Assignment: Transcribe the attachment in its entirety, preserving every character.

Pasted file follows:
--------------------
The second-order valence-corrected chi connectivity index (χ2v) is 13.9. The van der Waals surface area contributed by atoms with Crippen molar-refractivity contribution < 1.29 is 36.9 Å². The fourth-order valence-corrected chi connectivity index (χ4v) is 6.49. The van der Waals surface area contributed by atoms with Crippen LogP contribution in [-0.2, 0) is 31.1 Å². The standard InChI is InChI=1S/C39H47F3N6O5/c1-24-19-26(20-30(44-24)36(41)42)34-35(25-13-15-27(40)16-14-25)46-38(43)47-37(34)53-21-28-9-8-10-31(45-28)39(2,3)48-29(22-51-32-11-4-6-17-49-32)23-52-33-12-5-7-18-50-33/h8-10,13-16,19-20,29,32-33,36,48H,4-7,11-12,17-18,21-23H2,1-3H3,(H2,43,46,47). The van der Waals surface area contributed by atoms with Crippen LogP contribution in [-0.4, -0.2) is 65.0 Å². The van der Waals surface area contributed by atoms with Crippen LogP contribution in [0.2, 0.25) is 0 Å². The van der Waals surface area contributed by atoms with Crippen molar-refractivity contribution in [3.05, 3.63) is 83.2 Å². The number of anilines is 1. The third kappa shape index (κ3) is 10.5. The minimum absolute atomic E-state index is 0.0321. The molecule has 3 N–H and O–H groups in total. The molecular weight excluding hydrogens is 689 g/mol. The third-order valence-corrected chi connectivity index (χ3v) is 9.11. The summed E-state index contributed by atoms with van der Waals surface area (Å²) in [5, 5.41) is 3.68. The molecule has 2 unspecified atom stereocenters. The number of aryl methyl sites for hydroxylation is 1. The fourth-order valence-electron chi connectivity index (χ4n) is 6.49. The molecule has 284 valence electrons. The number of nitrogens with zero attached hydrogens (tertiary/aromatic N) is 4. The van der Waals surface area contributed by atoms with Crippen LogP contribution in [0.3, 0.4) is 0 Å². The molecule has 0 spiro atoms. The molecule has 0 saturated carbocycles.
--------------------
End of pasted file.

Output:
The second-order valence-corrected chi connectivity index (χ2v) is 13.9. The van der Waals surface area contributed by atoms with Crippen molar-refractivity contribution < 1.29 is 36.9 Å². The fourth-order valence-corrected chi connectivity index (χ4v) is 6.49. The van der Waals surface area contributed by atoms with Crippen LogP contribution in [-0.2, 0) is 31.1 Å². The standard InChI is InChI=1S/C39H47F3N6O5/c1-24-19-26(20-30(44-24)36(41)42)34-35(25-13-15-27(40)16-14-25)46-38(43)47-37(34)53-21-28-9-8-10-31(45-28)39(2,3)48-29(22-51-32-11-4-6-17-49-32)23-52-33-12-5-7-18-50-33/h8-10,13-16,19-20,29,32-33,36,48H,4-7,11-12,17-18,21-23H2,1-3H3,(H2,43,46,47). The van der Waals surface area contributed by atoms with Crippen LogP contribution in [-0.4, -0.2) is 65.0 Å². The van der Waals surface area contributed by atoms with Crippen LogP contribution in [0.2, 0.25) is 0 Å². The van der Waals surface area contributed by atoms with Crippen molar-refractivity contribution in [3.05, 3.63) is 83.2 Å². The number of anilines is 1. The third kappa shape index (κ3) is 10.5. The minimum absolute atomic E-state index is 0.0321. The molecule has 3 N–H and O–H groups in total. The molecular weight excluding hydrogens is 689 g/mol. The third-order valence-corrected chi connectivity index (χ3v) is 9.11. The summed E-state index contributed by atoms with van der Waals surface area (Å²) in [5, 5.41) is 3.68. The molecule has 2 unspecified atom stereocenters. The number of aryl methyl sites for hydroxylation is 1. The fourth-order valence-electron chi connectivity index (χ4n) is 6.49. The molecule has 284 valence electrons. The number of nitrogens with zero attached hydrogens (tertiary/aromatic N) is 4. The van der Waals surface area contributed by atoms with Crippen LogP contribution in [0.3, 0.4) is 0 Å². The molecule has 0 spiro atoms. The molecule has 0 saturated carbocycles.